Before the Indianapolis Motor Speedway became the Brickyard, the famed racetrack’s surface was made of of a combination of creek gravel, limestone, taroid, and an array of various stones, and the resulting roadway crumbled like a stale cookie during the track’s inaugural auto race, in August 1909. When all was said and done, . By the end of the year, track owner Carl G. Fisher had the track repaved in bricks. And after a year of fatality-free racing, the track held its first ever 500-mile race.
Indy’s brick surface survived until 1961, at which point the track was repaved again, only this time in asphalt. It wouldn’t be the last time the track would be resurfaced, either; new asphalt has been poured onto the speedway on several occasions since.
Still, underneath each new layer sit the bricks that gave the track its famous nickname, and Doug Boles, president of Indianapolis Motor Speedway, has tweeted out an image of a recent core sample taken from the track—a standard part of track maintenance—that reveals the dynamic nature of the 2.5-mile oval over the course of its 108-year history.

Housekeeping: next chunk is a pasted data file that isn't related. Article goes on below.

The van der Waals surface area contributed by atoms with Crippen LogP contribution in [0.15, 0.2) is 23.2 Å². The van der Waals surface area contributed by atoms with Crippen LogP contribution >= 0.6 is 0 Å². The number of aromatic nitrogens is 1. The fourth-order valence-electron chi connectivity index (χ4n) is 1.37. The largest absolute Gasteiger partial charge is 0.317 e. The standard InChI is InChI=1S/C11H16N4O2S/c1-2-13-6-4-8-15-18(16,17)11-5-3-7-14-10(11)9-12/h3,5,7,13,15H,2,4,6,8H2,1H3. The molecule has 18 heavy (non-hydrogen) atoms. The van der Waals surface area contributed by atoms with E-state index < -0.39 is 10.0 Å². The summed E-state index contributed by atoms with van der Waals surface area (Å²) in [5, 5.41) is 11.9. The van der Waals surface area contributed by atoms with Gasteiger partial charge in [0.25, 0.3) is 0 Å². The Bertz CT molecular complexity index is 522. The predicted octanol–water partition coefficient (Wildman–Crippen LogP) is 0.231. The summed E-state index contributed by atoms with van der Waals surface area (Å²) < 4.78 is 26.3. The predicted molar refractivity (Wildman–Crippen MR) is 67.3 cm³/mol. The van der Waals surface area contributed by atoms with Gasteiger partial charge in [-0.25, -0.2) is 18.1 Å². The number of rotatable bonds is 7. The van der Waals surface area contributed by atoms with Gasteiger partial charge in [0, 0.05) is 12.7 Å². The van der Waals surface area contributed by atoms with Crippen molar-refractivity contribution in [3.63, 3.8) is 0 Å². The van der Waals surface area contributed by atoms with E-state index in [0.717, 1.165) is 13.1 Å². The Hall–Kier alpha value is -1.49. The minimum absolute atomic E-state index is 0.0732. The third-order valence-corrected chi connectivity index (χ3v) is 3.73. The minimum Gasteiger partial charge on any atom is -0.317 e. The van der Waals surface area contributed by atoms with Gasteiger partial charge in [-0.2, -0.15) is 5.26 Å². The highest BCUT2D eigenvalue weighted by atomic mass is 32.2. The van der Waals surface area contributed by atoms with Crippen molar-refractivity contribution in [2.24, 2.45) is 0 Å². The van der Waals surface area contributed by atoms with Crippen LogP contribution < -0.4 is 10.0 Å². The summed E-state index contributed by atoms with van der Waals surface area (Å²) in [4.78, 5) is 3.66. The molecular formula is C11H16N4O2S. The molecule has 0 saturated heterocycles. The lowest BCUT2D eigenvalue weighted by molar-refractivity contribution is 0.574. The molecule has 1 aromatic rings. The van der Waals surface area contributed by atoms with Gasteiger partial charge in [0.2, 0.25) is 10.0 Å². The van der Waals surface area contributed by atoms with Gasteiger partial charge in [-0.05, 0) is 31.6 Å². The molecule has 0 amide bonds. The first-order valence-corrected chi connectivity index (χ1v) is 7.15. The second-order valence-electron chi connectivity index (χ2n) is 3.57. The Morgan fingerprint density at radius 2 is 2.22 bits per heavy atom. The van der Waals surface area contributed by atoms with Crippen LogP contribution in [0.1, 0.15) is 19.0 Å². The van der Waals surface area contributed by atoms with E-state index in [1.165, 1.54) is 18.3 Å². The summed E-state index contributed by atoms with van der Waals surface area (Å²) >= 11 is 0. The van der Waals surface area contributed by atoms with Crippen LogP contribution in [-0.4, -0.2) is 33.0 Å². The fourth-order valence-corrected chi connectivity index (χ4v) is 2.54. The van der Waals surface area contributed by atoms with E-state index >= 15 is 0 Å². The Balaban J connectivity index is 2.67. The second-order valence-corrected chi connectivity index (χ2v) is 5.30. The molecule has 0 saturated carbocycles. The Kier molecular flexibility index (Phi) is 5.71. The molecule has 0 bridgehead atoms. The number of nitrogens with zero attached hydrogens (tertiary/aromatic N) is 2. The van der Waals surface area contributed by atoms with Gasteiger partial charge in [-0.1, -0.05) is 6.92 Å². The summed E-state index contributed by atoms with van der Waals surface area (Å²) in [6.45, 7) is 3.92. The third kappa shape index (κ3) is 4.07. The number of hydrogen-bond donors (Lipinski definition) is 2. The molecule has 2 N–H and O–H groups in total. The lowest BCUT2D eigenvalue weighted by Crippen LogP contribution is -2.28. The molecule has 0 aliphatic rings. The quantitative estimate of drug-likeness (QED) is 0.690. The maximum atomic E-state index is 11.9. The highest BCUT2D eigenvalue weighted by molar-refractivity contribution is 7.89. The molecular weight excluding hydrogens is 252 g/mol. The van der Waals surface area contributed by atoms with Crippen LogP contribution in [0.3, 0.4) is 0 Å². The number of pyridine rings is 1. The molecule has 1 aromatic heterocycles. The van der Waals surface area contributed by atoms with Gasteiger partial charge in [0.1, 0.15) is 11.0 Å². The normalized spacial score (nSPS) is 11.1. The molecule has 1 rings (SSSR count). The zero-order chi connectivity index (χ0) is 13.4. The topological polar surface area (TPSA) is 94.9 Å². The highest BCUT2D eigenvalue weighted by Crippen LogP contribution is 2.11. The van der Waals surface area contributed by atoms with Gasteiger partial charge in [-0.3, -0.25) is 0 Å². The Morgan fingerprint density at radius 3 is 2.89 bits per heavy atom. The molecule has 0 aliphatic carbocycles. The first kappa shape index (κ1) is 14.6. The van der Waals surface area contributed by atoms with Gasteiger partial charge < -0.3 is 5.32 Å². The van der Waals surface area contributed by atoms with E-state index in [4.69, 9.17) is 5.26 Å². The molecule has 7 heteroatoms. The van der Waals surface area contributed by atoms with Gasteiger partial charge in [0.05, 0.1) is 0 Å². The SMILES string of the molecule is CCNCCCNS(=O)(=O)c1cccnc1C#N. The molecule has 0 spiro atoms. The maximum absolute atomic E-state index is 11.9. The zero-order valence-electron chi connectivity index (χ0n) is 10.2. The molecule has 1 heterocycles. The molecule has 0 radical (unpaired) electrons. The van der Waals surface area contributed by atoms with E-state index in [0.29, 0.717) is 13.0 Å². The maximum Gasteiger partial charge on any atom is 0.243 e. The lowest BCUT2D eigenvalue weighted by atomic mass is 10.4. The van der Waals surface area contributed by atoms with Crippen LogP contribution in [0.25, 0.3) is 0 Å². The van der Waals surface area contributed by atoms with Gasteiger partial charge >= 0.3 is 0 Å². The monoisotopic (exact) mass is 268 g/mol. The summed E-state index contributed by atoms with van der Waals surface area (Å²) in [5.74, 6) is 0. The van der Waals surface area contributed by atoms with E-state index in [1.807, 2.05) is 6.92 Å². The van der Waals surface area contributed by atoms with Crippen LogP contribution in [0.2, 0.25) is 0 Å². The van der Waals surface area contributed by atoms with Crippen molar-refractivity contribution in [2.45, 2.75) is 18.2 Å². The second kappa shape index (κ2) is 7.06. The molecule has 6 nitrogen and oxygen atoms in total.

And how it’s changed, with each layer revealing a different era of racing at Indy. Notably, the core sample is actually missing inches of historic asphalt, as 7.5 inches of blacktop were shaved away from the track during resurfacing projects in 1995 and 2004.
We’re not sure what the Indianapolis Motor Speedway plans to do with this big chunk of brick and asphalt, but we’d suggest gluing some handles to it and presenting it to the winner of the 2018 Indy 500.